In a judgment on 14 July, Justice Saunders upheld the validity of an agreement to refer disputes to ICC Rules arbitration in Shanghai.

Having stipulated that the contract was subject to German law, the “Governing Law and Jurisdiction” clause provided that disputes “… shall be submitted to an arbitral tribunal comprising of three arbitrators and the arbitration venue shall be in Shanghai, China… The arbitration procedure shall be held in accordance with the arbitration rules of the International Chamber of Commerce (‘ICC’) …”

Nonetheless, the unpaid supplier of goods initiated a court proceeding in Hong Kong to recover the sum of US$1 million.  The purchaser reacted by seeking to have the proceeding stayed to arbitration.

Was the arbitration clause ineffective?

The supplier advanced two bases upon which it claimed that the arbitration clause was ineffective.

The first basis was that the dispute was outside the scope of disputes covered by the arbitration clause.  The second was that the arbitration agreement was governed by PRC law and the clause was, under that law, “null and void, inoperative or incapable of being performed” (Art. 8 UNCITRAL Model Law).

The first issue was fact sensitive, and the judge had little difficulty in finding that the dispute fell within the scope of the arbitration agreement.

The second issue turned on determining the lex arbitri.  The judge held that the burden of proving that the arbitration agreement was “null and void, inoperative or incapable of being performed”  was on the supplier and reiterated previous case law that it was “… necessary for him to show that the arbitration agreement simply cannot, with the best will in the world, be performed. I am satisfied that the words of exception should be strictly construed so as to reflect the intention of the Convention and the Act”.

The supplier’s argument

The supplier argued that PRC governed the arbitration agreement and the failure to identify an arbitration institution rendered the clause invalid and unenforceable under PRC law, the premise being that the lex arbitri follows the law of the choice of seat.  That submission was rejected.  The judge held that it was necessary to analyse whether there was “… any agreement, express or implied, by the parties as to both the proper law of the contract, or the lex arbitri”.  If no, then the presumption is that the law of the chosen seat is the lex arbitri.  However, the judge found three factors indicating that the parties had intended German law to be the lex arbitri:

  1. the language of the governing law clause (“… all of the obligations contained herein shall be governed in its entirety by the laws of ... [Germany]”) plainly covered the whole of the contract including the arbitration clause;
  2. the third arbitrator had to be a lawyer qualified to practise in Germany it being “… entirely logical that the parties should seek to have a German qualified lawyer as an arbitrator in a contract in which the proper law of the contract and the arbitration was German law”; and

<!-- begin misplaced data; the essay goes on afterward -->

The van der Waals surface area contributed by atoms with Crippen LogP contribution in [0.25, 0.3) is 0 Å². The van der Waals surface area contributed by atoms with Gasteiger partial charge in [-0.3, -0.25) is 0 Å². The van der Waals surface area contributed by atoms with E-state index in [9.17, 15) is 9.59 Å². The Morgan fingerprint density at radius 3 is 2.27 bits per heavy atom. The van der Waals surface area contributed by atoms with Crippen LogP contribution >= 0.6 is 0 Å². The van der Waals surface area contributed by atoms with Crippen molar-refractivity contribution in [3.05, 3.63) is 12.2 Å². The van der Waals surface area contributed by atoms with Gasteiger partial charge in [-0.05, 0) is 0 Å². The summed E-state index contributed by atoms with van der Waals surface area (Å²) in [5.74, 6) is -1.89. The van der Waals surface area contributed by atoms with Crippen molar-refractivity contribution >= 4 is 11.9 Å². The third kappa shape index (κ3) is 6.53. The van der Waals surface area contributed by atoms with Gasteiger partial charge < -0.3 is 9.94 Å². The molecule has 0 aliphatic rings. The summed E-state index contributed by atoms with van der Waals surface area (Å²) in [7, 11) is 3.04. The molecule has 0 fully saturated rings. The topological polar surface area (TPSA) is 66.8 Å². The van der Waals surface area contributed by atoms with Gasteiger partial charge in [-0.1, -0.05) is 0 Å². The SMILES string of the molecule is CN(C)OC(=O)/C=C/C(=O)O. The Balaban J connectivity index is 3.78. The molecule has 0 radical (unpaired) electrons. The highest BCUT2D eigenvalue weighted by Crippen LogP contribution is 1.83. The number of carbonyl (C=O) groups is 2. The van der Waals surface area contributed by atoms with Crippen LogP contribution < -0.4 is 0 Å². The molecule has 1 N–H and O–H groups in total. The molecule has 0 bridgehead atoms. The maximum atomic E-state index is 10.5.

3. the statement as governing law and the arbitration clause were within the same clause; ie there was a link between them.

As German law was the lex arbitri, and there was no evidence that the clause was unenforceable under German law, the judge upheld the clause and stayed the proceeding.

Other considerations

The judge, in obiter, considered what the consequences would have been had PRC law been the lex arbitri.  The judge considered Arts 16 and 18 of the PRC Arbitration Law and The Supreme People’s Court Interpretation of 8 September 2006.  Art 16 stipulates that an arbitration agreement “… must contain … particulars [of] … a designated arbitration institution”.  Art 18 stipulates that, without the requisite particulars or a supplementary agreement by the parties, the arbitration agreement is null and void.  The Interpretation provides that “… the arbitration agreement can be identified through [the parties] agreed upon arbitration rules.” 

The judge considered that by the parties having agreed, the ICC Rules would be sufficient, as per the Interpretation, to invoke the ICC’s International Court of Arbitration and validate the arbitration agreement.

However, the judge was directed to a Supreme People’s Court decision regarding a similar arbitration clause, where it struck down the clause for failure to identify an institution.  A decision which the judge could not reconcile with The Interpretation; he stated: “Although no reference has been made to the last part of [The Interpretation], which, to a common lawyer permits the implication of an arbitration institution by reference to the rules, I must assume that the Supreme People’s Court were fully aware of all the provisions of [The Interpretation].  Notwithstanding the implication provision, the court was not prepared to hold that the reference to the rules of the ICC were sufficient to identify the arbitration institution”.

Therefore, the judge was compelled to note that if PRC law had been the lex arbitri, then the subject clause would have been declared invalid.  

Conclusion

Practitioners will be interested to note the continued usage of ICC Rules in ad hoc arbitration in the PRC.  However, given PRC law’s hostility to ad hoc arbitration, one can assume that enforcement within the PRC of any such ad hoc award issued may encounter difficulties.  The award should, nonetheless, be fully enforceable through the New York Convention in contracting states.  

Prudence requires that, if the arbitration venue is the PRC mainland, an arbitration institution is expressly identified.  And, although not a result of the ruling, common sense suggests that if the parties want to use the ICC Rules, then they stipulate that the dispute "shall be submitted to the International Court of Arbitration of the ICC".